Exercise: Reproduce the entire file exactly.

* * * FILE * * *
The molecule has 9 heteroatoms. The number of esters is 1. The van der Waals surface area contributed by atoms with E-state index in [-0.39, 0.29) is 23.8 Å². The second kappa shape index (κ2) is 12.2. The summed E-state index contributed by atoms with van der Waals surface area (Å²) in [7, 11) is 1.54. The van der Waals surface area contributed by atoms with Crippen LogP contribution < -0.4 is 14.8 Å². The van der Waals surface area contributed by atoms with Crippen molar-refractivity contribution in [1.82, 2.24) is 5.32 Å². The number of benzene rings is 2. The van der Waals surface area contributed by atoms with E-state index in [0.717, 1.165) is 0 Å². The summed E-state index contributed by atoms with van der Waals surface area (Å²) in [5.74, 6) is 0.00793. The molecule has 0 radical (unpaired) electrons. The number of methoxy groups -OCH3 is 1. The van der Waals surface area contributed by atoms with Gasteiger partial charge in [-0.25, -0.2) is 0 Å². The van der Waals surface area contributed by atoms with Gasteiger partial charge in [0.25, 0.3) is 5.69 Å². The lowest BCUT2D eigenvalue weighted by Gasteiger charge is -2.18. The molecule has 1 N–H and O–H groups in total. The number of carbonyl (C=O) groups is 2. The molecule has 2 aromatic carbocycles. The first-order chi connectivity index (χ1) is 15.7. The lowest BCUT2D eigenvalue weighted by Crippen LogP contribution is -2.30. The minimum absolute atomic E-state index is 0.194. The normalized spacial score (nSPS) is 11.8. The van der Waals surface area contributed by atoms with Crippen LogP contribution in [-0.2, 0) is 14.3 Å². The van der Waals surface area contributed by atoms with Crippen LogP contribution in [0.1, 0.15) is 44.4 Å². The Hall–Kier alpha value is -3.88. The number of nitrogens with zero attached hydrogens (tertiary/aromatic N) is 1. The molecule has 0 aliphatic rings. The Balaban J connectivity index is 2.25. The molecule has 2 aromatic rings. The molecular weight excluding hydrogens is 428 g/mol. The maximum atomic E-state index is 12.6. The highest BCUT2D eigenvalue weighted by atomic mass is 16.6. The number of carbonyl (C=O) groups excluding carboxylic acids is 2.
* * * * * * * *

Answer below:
The molecule has 9 heteroatoms. The number of esters is 1. The van der Waals surface area contributed by atoms with E-state index in [-0.39, 0.29) is 23.8 Å². The second kappa shape index (κ2) is 12.2. The summed E-state index contributed by atoms with van der Waals surface area (Å²) in [7, 11) is 1.54. The van der Waals surface area contributed by atoms with Crippen LogP contribution < -0.4 is 14.8 Å². The van der Waals surface area contributed by atoms with Crippen molar-refractivity contribution in [1.82, 2.24) is 5.32 Å². The number of benzene rings is 2. The van der Waals surface area contributed by atoms with E-state index in [0.717, 1.165) is 0 Å². The summed E-state index contributed by atoms with van der Waals surface area (Å²) in [5.74, 6) is 0.00793. The molecule has 0 radical (unpaired) electrons. The number of methoxy groups -OCH3 is 1. The van der Waals surface area contributed by atoms with Gasteiger partial charge in [-0.25, -0.2) is 0 Å². The van der Waals surface area contributed by atoms with Gasteiger partial charge in [0.25, 0.3) is 5.69 Å². The lowest BCUT2D eigenvalue weighted by Gasteiger charge is -2.18. The molecule has 1 N–H and O–H groups in total. The number of carbonyl (C=O) groups is 2. The molecule has 2 aromatic carbocycles. The first-order chi connectivity index (χ1) is 15.7. The lowest BCUT2D eigenvalue weighted by Crippen LogP contribution is -2.30. The minimum absolute atomic E-state index is 0.194. The normalized spacial score (nSPS) is 11.8. The van der Waals surface area contributed by atoms with Crippen LogP contribution in [-0.2, 0) is 14.3 Å². The van der Waals surface area contributed by atoms with Crippen LogP contribution in [0.1, 0.15) is 44.4 Å². The Hall–Kier alpha value is -3.88. The number of nitrogens with zero attached hydrogens (tertiary/aromatic N) is 1. The molecule has 0 aliphatic rings. The Balaban J connectivity index is 2.25. The molecule has 2 aromatic rings. The molecular weight excluding hydrogens is 428 g/mol. The maximum atomic E-state index is 12.6. The highest BCUT2D eigenvalue weighted by atomic mass is 16.6. The number of carbonyl (C=O) groups excluding carboxylic acids is 2.